JACKSON, Miss. (AP) — The man in charge of negotiating a settlement to wind down Mississippi Power Co.'s coal-fueled power plant project says the company has already made proposals.
Public Utilities Staff Executive Director Virden Jones said Thursday that he believes the unit of Atlanta-based Southern Co. wants to settle on terms set by Mississippi's Public Service Commission. The staff and commission are separate agencies.
The three elected commissioners said two weeks ago that Kemper should run on natural gas and not gasified lignite coal, that rates should stay level or fall, and that customers shouldn't pay for the gasifier. Last week, Mississippi Power said it was suspending efforts to complete the gasifier, which is three years behind schedule. The plant is more than $4.5 billion over budget.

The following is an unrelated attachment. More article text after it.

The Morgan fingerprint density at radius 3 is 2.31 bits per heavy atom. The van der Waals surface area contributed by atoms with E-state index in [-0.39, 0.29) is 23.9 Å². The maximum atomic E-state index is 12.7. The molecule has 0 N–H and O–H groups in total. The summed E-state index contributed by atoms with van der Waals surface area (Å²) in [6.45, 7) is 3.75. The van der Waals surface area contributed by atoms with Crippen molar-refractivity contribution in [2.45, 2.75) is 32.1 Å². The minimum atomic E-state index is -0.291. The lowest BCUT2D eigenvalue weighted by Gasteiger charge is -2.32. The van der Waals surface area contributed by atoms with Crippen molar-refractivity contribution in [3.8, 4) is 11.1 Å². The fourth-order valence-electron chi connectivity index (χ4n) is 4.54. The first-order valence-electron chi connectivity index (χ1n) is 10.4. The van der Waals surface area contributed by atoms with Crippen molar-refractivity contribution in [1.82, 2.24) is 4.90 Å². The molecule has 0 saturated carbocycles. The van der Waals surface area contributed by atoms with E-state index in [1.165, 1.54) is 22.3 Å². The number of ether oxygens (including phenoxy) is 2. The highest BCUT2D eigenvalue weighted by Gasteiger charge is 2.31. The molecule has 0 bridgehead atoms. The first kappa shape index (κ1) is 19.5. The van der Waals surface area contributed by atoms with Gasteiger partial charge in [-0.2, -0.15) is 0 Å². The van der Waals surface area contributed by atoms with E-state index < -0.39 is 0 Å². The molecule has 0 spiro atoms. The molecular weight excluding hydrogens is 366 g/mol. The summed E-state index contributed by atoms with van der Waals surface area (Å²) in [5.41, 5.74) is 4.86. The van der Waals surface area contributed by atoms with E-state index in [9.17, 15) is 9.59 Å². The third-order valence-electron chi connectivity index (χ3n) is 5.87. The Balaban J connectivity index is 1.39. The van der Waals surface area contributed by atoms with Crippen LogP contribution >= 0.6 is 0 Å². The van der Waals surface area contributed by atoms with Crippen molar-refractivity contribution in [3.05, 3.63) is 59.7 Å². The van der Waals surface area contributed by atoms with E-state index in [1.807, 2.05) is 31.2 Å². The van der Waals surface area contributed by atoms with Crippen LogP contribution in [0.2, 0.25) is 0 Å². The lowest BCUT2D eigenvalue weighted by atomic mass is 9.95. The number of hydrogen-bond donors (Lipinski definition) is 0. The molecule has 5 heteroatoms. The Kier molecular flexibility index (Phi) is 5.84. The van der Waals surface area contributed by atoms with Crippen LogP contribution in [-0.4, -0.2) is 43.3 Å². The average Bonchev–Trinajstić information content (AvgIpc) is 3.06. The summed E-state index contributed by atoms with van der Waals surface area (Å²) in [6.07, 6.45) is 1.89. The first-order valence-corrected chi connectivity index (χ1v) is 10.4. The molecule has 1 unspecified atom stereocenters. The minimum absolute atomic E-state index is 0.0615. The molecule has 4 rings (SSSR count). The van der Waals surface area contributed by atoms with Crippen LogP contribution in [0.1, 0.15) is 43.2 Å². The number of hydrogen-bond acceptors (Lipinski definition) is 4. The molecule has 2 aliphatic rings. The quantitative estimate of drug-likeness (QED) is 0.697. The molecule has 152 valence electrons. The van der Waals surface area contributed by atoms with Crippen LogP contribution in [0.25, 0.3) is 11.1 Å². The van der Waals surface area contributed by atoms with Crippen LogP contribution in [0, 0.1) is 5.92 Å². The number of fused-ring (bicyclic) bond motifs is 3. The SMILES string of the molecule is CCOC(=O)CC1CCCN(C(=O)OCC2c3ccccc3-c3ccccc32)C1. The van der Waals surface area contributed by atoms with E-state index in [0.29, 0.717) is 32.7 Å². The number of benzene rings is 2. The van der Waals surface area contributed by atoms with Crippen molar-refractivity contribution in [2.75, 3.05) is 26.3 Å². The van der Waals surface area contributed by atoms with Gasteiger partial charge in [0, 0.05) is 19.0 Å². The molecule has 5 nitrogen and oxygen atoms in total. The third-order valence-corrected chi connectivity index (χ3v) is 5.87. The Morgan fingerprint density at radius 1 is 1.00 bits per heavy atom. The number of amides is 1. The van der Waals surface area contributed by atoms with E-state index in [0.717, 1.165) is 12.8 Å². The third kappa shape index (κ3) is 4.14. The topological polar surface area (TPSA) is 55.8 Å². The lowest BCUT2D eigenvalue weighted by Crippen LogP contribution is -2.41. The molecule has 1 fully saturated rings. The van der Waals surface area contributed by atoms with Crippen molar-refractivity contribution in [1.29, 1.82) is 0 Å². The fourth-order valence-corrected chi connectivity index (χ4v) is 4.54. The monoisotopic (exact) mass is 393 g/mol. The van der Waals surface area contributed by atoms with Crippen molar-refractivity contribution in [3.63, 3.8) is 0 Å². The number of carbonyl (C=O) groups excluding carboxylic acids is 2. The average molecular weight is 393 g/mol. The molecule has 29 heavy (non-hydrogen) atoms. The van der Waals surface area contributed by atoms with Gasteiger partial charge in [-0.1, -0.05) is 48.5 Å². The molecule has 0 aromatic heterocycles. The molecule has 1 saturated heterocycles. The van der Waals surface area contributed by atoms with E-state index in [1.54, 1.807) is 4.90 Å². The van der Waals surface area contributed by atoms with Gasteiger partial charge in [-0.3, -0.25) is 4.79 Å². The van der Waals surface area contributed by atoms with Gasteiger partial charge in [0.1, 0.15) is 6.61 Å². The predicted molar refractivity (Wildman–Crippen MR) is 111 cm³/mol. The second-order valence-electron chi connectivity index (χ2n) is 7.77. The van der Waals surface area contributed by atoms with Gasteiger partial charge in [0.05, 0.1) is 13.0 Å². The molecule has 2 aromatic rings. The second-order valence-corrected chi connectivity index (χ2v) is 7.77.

Southern could have to absorb another $3.4 billion in losses on the $7.5 billion plant, after already losing $3.1 billion, if the gasifier isn't used.
If Mississippi Power doesn't settle, commissioners say they will require the company to show why the license for the entire Kemper facility shouldn't be revoked. That could mean the company wouldn't collect even the $800 million-plus already placed in rates for the part of the plant that has been burning natural gas since 2014.
"They want a settlement in this and I think that now that the gasifier is off the table, there's a lot better prospect that will happen," Jones said.
Cindy Duvall, a spokeswoman for Mississippi Power, said the company is examining the order and will respond later.
Commissioners formalized an order Thursday saying the gasifier should be abandoned because of high costs and other problems. It instructs Mississippi Power and staff to negotiate a settlement within 45 days. The commission says it will take public comments and then vote within another 45 days.
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